NCERT Class 12 Biology: Chapter –5 Principle of Inheritance and Variation Part 6

Get top class preparation for IEO right from your home: Get full length tests using official NTA interface: all topics with exact weightage, real exam experience, detailed analytics, comparison and rankings, & questions with full solutions.

Download PDF of This Page (Size: 105K)

Question 7:

In peas, tallness is dominant over dwarfness, and red colour of flowers is dominant over the white colour. When a tall plant bearing red flowers was pollinated with a dwarf plant bearing white flowers, the different phenotypic groups were obtained in the progeny in numbers mentioned against them:

Tall, Red = 138

Tall, White = 132

Dwarf, Red = 136

Dwarf, White = 128

Mention the genotypes of the two parents and of the four offspring types.

Answer:

Genotypes of parents: TtRr and ttrr

Offspring: Tall, Red: TtRr

Offspring: Tall, White: Ttrr

Offspring: Dwarf, red: ttRr

Offspring: Dwarf, White: ttrr

Question 8:

Why the frequency of red-green colour blindness is is many times higher in males than that in the females?

Answer:

Colour blindness is common hereditary condition which means it is passed down from parents. Red/green colour blindness is passed from mother to son on the 23rd chromosome, which is known as the sex chromosome. The faulty gene for colour blindness is found only on the X chromosome. When the father is colour blind, he can only pass an X chromosome to his daughter. Thus she acquires the gene and become the carrier of the disease. While a mother who can pass the X chromosome to both son and daughter. For a son to be colour blind, it is enough for his mother to be a carrier. But for a daughter to be colour blind her father should be colour blind and mother who is a carrier of colour blind gene. For a daughter to be a carrier it is enough to get the faulty gene from carrier mother or colour blind father.

Thus males have higher frequency to be colour blind than females.

Question 9:

If a father and son are both defective in red-green colour vision, is it likely that the son inherited the trait from his father? Comment.

Answer:

Colour blindness is common hereditary condition which means it is passed down from parents. Red/green colour blindness is passed from mother to son on the 23rd chromosome, which is known as the sex chromosome. The faulty gene for colour blindness is found only on the X chromosome.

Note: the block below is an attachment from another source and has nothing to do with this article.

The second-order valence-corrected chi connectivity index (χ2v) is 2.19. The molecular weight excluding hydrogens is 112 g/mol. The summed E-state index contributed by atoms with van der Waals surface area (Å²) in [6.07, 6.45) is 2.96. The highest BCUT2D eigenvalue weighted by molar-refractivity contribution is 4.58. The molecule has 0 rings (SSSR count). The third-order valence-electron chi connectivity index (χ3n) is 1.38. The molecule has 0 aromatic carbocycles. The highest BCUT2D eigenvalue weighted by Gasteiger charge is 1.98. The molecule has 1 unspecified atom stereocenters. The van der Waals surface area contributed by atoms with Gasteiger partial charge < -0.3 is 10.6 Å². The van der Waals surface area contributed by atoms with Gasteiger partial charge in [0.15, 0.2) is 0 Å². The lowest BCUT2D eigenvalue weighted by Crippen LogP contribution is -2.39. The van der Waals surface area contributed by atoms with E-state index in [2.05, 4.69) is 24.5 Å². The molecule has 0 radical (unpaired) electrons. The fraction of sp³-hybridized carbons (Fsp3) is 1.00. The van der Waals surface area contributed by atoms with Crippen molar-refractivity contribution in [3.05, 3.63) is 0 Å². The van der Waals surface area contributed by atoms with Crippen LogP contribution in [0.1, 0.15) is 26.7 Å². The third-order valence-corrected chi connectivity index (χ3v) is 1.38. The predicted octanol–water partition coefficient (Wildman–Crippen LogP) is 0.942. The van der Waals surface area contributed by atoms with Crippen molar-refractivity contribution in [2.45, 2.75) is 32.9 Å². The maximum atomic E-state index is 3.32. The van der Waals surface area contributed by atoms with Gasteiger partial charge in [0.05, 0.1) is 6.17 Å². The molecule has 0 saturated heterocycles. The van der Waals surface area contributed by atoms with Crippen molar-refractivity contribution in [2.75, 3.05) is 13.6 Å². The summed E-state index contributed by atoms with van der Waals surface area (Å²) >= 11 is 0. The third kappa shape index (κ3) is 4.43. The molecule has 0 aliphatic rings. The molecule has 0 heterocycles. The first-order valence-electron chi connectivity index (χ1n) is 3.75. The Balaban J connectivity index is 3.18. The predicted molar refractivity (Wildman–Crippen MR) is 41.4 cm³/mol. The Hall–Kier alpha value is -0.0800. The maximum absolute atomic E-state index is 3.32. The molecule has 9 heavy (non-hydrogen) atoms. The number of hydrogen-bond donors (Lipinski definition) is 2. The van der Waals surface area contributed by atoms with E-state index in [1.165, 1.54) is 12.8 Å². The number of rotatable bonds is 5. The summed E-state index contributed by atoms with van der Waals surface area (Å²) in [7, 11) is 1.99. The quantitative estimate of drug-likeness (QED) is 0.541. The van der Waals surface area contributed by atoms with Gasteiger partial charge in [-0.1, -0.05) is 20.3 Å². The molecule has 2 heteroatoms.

When the father is colouring blind, he can only pass an X chromosome to his daughter. Hence a colour blind boy can’t receive a colour blind gene from his father, even if his father is colour blind. A father can only pass Y gene to his son.

Question 10:

Discuss why Drosophila has been used extensively for genetical studies.

Answer:

Some reasons why Drosophila was found suitable for studies are:

They could be grown on simple synthetic medium in the laboratory

They complete their life cycle in about 2 weeks

A single mating could produce a large number of progeny flies

Clear differentiation of sexes- the male and females are easily distinguishable

Many type of hereditary variations that can be seen under low power of microscope.

The above mentioned reasons help in easy growth of flies in easily available medium, short life span helps to carry out the research in short time period and fastly, availability of more progenies per mating helps to reduce the effort in developing new progeny flies each time, males are small and differently coloured than females which help the scientist to distinguish them more easily.

Question 11:

How do genes and chromosomes share similarity from the point of view of genetical studies?

Answer:

From the studies of behaviour of chromosomes during mitosis and meiosis it was concluded that the chromosomes and genes occur in pairs and they segregate at the gamete formation and only one of each pair is transmitted to a gamete. The two alleles of a gene-pair are located on homologous sites of homologous chromosomes. The genes and chromosomes segregate independently of another pair and each other respectively.

Question 12:

What is recombination? Discuss the applications of recombination from the point of view of genetic engineering.

Answer:

The term recombination was to describe the generation of non-parental gene combinations. Morgan found that even when the genes are on the same chromosomes, some genes were tightly linked (showed low recombination) while others were loosely linked (showed high recombination). For example he found that the genes white and yellow were tightly linked and showed only 1.3% recombination while white and miniature wing showed 37.2% recombination.

Alfred Sturtevant used the frequency of recombination between gene pairs on the same chromosome as a measure of distance between the genes and mapped their positions on the chromosome (that is the arrangement of genes on the chromosome based on the frequency of recombination).

Today genetic maps are extensively used as a starting point in sequencing of whole genomes as done in Human Genome Sequencing Project.

Developed by: